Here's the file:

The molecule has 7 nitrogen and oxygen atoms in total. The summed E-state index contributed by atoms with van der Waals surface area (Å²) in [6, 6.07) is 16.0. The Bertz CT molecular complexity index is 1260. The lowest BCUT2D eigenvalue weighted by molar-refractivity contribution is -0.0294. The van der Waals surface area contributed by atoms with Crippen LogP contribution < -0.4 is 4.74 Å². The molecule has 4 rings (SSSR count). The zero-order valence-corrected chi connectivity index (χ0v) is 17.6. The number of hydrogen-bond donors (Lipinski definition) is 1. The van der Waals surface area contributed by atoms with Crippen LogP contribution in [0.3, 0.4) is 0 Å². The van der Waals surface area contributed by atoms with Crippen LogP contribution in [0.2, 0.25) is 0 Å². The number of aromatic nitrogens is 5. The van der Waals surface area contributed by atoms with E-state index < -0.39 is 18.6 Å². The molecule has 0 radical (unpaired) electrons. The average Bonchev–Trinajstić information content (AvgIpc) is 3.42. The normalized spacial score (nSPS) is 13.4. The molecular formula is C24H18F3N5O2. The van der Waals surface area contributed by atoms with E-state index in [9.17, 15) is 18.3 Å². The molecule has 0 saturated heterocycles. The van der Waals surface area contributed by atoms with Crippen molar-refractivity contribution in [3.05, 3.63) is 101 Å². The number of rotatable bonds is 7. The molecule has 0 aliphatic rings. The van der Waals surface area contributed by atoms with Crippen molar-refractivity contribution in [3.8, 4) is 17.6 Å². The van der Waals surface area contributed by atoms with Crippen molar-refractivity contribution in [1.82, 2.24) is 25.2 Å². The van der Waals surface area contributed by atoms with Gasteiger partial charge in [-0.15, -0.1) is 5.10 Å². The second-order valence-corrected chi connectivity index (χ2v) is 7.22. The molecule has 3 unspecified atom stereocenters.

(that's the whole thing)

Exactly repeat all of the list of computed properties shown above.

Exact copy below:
The molecule has 7 nitrogen and oxygen atoms in total. The summed E-state index contributed by atoms with van der Waals surface area (Å²) in [6, 6.07) is 16.0. The Bertz CT molecular complexity index is 1260. The lowest BCUT2D eigenvalue weighted by molar-refractivity contribution is -0.0294. The van der Waals surface area contributed by atoms with Crippen LogP contribution < -0.4 is 4.74 Å². The molecule has 4 rings (SSSR count). The zero-order valence-corrected chi connectivity index (χ0v) is 17.6. The number of hydrogen-bond donors (Lipinski definition) is 1. The van der Waals surface area contributed by atoms with Crippen LogP contribution in [0.3, 0.4) is 0 Å². The van der Waals surface area contributed by atoms with Crippen LogP contribution in [0.2, 0.25) is 0 Å². The number of aromatic nitrogens is 5. The van der Waals surface area contributed by atoms with E-state index < -0.39 is 18.6 Å². The molecule has 0 radical (unpaired) electrons. The average Bonchev–Trinajstić information content (AvgIpc) is 3.42. The normalized spacial score (nSPS) is 13.4. The molecular formula is C24H18F3N5O2. The van der Waals surface area contributed by atoms with E-state index in [9.17, 15) is 18.3 Å². The molecule has 0 saturated heterocycles. The van der Waals surface area contributed by atoms with Crippen molar-refractivity contribution in [3.05, 3.63) is 101 Å². The number of rotatable bonds is 7. The molecule has 0 aliphatic rings. The van der Waals surface area contributed by atoms with Crippen molar-refractivity contribution in [3.8, 4) is 17.6 Å². The van der Waals surface area contributed by atoms with Crippen molar-refractivity contribution in [1.82, 2.24) is 25.2 Å². The van der Waals surface area contributed by atoms with Gasteiger partial charge in [-0.15, -0.1) is 5.10 Å². The second-order valence-corrected chi connectivity index (χ2v) is 7.22. The molecule has 3 unspecified atom stereocenters.